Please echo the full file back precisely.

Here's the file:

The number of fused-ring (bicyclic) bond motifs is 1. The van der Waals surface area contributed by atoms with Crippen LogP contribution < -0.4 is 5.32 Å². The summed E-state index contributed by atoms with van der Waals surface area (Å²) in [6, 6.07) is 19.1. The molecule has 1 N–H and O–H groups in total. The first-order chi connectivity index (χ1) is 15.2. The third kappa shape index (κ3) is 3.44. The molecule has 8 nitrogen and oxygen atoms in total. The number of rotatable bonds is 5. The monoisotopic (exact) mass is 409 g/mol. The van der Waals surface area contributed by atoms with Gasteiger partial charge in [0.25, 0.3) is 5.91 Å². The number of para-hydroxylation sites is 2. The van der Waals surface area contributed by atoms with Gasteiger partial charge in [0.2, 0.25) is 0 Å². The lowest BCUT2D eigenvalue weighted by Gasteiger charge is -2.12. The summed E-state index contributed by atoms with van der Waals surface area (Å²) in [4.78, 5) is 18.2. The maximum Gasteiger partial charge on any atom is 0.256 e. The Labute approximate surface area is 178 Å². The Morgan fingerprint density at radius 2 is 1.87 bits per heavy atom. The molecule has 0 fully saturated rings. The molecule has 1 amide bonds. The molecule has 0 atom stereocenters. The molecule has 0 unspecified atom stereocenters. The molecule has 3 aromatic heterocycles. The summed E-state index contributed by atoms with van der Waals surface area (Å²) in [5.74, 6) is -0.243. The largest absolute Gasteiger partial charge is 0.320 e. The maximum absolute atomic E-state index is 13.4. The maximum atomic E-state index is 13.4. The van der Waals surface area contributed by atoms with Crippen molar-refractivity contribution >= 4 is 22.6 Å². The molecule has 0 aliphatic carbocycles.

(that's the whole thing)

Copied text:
The number of fused-ring (bicyclic) bond motifs is 1. The van der Waals surface area contributed by atoms with Crippen LogP contribution < -0.4 is 5.32 Å². The summed E-state index contributed by atoms with van der Waals surface area (Å²) in [6, 6.07) is 19.1. The molecule has 1 N–H and O–H groups in total. The first-order chi connectivity index (χ1) is 15.2. The third kappa shape index (κ3) is 3.44. The molecule has 8 nitrogen and oxygen atoms in total. The number of rotatable bonds is 5. The monoisotopic (exact) mass is 409 g/mol. The van der Waals surface area contributed by atoms with Gasteiger partial charge in [0.25, 0.3) is 5.91 Å². The number of para-hydroxylation sites is 2. The van der Waals surface area contributed by atoms with Gasteiger partial charge in [0.2, 0.25) is 0 Å². The lowest BCUT2D eigenvalue weighted by Gasteiger charge is -2.12. The summed E-state index contributed by atoms with van der Waals surface area (Å²) in [4.78, 5) is 18.2. The maximum Gasteiger partial charge on any atom is 0.256 e. The Labute approximate surface area is 178 Å². The Morgan fingerprint density at radius 2 is 1.87 bits per heavy atom. The molecule has 0 fully saturated rings. The molecule has 1 amide bonds. The molecule has 0 atom stereocenters. The molecule has 0 unspecified atom stereocenters. The molecule has 3 aromatic heterocycles. The summed E-state index contributed by atoms with van der Waals surface area (Å²) in [5.74, 6) is -0.243. The largest absolute Gasteiger partial charge is 0.320 e. The maximum absolute atomic E-state index is 13.4. The maximum atomic E-state index is 13.4. The van der Waals surface area contributed by atoms with Crippen molar-refractivity contribution >= 4 is 22.6 Å². The molecule has 0 aliphatic carbocycles.